Another research was done in Ain Shams Institute of Psychiatry comparing cognitive functions in medication adherent and nonadherent patients with schizophrenia and reveled that cognitive deficits, especially verbal memory and executive functions, were the strongest patient-related factors associated with nonadherence to medication (Khalil et al., 2020).
| Patients and methods|| |
This research was carried on a sample of 60 patients aged from 18 and 40 years who were able to read and write. An informed written consent was obtained from individuals or from their next of kin. The study was done after approval from the Ethical Committee of Tanta University Hospitals.
Exclusion criteria were individuals with comorbid organic brain disease, mental retardation, head injury, ever received electroconvulsive therapy, and substance dependence (except for tobacco).
Patients were subdivided into two equal groups: group 1 met the diagnosis of schizophrenia with comorbid OCD according to Diagnostic and Statistical Manual of Mental Disorders (DSM)-IV standards and group 2 fulfilled the diagnosis of schizophrenia according to DSM-IV standards.
All cases were subjected to psychiatric interview, psychiatric symptoms rating, neuropsychological assessment, and global assessment of functioning (GAF).
Psychiatric symptoms rating
The patients were examined by the Yale-Brown Obsessive-Compulsive Scale (YBOCS), the Positive and Negative Syndrome Scale (PANSS), and the Hamilton depression rating scale (HDRS).
The Yale-Brown Obsessive-Compulsive Scale is a method for measuring the severity of OCD symptoms (Goodman et al., 1989). In HDRS (also known as Ham-D), 17 symptoms of depression experienced within the past week are included in the original version. A restriction of the HDRS is that it does not assess atypical depressive symptoms (such as hyperphagia and hypersomnia), as it was originally designed for hospital inpatients. A score of 0–7 indicates normal range, whereas a score of at least 20 indicates at least considerable severity (Hamilton, 1980).
PANSS includes (a) a scale for assessment of positive symptoms (SAPS), (b) a scale for assessment of negative symptoms (SANS), and (c) a general psychopathology scale (Kay et al., 1987).
The PANSS consists of 30 items, comprising seven items that constitute the SAPS, another seven constitute the SANS, and the residual 16 represent a general psychopathology scale. For each of these previous subscales, the psychiatric symptoms or signs were given score 1 (absent), 2 (minimal), 3 (mild), 4 (moderate), 5 (moderate-severe), 6 (severe), or 7 (extreme) (Kay et al., 1987).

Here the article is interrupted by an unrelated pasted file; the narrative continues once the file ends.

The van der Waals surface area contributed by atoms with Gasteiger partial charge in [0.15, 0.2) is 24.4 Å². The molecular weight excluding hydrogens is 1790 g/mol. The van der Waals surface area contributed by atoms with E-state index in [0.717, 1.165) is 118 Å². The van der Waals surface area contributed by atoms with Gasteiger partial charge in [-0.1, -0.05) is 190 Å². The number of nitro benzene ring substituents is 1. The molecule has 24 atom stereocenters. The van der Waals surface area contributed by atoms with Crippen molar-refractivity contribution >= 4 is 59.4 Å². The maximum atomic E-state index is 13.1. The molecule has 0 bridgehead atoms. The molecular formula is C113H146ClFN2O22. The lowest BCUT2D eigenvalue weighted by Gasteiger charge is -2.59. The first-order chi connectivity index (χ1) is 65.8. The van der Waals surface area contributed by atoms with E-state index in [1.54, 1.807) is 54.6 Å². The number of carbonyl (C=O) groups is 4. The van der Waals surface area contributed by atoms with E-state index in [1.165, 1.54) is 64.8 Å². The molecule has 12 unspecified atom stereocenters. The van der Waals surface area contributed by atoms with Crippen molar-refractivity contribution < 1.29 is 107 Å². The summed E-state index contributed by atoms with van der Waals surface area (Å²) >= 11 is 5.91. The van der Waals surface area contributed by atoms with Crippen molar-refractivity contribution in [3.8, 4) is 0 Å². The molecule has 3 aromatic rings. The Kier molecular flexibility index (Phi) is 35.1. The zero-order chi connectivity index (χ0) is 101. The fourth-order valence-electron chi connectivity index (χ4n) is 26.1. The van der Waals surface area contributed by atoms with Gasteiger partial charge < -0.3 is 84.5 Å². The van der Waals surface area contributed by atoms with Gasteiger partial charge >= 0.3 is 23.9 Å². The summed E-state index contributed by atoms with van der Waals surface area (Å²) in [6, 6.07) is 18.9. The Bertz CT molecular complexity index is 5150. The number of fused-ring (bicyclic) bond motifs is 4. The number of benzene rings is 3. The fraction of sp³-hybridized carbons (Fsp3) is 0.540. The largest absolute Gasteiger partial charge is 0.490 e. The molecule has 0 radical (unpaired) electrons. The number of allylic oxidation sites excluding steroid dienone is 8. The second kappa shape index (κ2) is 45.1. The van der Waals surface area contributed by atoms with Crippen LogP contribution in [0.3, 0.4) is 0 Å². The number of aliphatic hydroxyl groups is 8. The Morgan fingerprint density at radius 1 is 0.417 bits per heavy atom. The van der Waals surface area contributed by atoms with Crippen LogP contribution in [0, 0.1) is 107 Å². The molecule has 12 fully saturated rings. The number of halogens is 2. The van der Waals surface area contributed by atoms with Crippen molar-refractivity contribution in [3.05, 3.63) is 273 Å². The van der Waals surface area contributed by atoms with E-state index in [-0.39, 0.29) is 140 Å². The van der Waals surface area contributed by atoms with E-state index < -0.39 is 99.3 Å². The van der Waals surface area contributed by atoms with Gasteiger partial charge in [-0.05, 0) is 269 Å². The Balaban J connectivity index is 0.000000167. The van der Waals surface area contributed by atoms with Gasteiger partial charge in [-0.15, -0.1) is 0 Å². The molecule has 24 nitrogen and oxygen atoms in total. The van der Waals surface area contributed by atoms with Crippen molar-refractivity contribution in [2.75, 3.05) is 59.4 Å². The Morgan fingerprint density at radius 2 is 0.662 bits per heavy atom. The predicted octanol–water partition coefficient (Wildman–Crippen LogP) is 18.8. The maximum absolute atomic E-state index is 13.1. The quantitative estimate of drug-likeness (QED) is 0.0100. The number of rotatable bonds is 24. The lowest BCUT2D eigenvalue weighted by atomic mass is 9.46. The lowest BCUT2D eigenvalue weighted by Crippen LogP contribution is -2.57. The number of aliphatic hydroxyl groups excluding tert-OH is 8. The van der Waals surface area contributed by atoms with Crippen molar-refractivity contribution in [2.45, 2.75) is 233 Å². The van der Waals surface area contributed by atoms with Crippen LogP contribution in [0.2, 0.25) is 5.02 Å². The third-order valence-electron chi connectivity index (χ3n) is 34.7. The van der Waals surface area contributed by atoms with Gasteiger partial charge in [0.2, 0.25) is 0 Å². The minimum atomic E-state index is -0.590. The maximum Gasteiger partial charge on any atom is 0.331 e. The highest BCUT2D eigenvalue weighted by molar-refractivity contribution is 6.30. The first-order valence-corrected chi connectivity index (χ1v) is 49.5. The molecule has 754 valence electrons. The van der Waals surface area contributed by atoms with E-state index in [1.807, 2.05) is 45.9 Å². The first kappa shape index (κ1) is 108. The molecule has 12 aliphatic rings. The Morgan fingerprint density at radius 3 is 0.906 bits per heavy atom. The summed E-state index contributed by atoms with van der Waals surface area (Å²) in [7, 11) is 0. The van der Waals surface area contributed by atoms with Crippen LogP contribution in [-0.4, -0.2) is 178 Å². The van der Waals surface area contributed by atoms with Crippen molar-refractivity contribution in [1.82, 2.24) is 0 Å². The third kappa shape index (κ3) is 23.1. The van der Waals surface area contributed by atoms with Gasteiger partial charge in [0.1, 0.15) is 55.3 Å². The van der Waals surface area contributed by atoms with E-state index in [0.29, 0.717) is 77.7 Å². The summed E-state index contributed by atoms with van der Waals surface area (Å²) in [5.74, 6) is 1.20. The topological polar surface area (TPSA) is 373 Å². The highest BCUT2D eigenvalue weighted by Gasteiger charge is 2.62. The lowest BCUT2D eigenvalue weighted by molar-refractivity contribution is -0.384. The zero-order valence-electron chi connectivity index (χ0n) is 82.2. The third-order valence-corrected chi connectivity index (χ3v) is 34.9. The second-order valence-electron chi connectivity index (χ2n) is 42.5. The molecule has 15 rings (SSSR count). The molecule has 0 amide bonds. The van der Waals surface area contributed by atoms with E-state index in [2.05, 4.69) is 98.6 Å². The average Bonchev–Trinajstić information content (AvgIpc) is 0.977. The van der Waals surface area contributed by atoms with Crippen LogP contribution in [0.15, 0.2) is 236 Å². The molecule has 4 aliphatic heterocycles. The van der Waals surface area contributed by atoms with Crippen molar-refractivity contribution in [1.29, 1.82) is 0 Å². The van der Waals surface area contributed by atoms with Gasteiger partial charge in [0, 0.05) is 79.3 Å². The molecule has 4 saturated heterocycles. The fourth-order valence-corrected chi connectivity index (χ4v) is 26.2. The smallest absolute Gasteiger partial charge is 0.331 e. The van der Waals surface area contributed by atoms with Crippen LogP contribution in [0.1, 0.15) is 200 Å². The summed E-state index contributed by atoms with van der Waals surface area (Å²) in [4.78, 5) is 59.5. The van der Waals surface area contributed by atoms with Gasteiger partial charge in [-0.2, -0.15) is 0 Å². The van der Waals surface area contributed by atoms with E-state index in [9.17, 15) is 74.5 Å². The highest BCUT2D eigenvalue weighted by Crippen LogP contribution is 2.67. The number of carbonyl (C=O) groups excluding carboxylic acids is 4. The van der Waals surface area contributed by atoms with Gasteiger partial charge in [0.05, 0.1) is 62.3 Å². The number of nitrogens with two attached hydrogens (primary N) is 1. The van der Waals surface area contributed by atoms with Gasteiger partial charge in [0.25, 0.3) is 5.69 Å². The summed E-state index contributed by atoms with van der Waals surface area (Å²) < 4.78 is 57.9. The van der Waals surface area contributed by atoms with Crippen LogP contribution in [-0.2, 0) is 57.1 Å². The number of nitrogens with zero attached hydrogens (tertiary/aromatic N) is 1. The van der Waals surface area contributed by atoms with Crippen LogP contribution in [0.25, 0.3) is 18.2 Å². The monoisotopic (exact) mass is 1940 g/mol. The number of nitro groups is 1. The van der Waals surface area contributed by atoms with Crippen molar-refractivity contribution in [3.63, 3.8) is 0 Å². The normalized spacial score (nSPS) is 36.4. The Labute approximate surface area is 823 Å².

Neuropsychological assessment: all the participants were subjected to a comprehensive neuropsychological battery, and it was completed in an average of 60–90 min. Each case was given the same order of tests, and they were given breaks between tests to decrease the effects of fatigue. The battery included methods of executive functioning [Wisconsin card sorting test (WCST)], awareness and spatial-motor ability (trail-making test), orientation, memory, language, and visual-spatial skills [Mini-Mental State Examination (MMSE)], and global evaluation of performance scale.
The MMSE is a commonly used battery of cognitive function screening questions. The MMSE is significantly more sensitive than informal questioning or an overall impression of a case’s orientation in detecting cognitive impairment (de Boer et al., 2014).
Trail making is a neuropsychological examination of visual attention and task switching (Bowie and Harvey, 2006). In trail making test part A, the participant has to draw lines in ascending order between numbers from 1 to 25 (standard test sheet). The patient’s test score is based on the number of seconds required to solve the problem. While the patient corrects his or her errors, the stopwatch continues to run. Trail making test part B is same as the part A, but the numbers from 1 to 13 and letters from A (Arabic letter أ) to L (Arabic letter س) are to be attached by varying between numbers and letters in ascending order. The score consists of time in seconds as in part A. The purpose of this section was to evaluate the divided attention and set shifting components of executive functions.
The computerized description of the WCST was derived from Psychology Experiment Building Language. The computerized WCST displays four stimulus ‘cards’ at the top of the screen and a response ‘card’ in the lower left corner. Every card has a variety of colors and figure counts. The objective of the WCST is to connect each response card with its appropriate stimulus card according to one of three sorting categories (Mueller, 2010).
Contributors answered by pushing the stimulus card that best matched their response. The contributor is unaware of the sorting category and must identify it based on performance comments provided by the machine. When a participant provides 10 consecutive right responses in a category, the category is judged complete, and the sorting category automatically changes to the next category. The examination concludes when the contributor has completed six categories or all 64 response cards.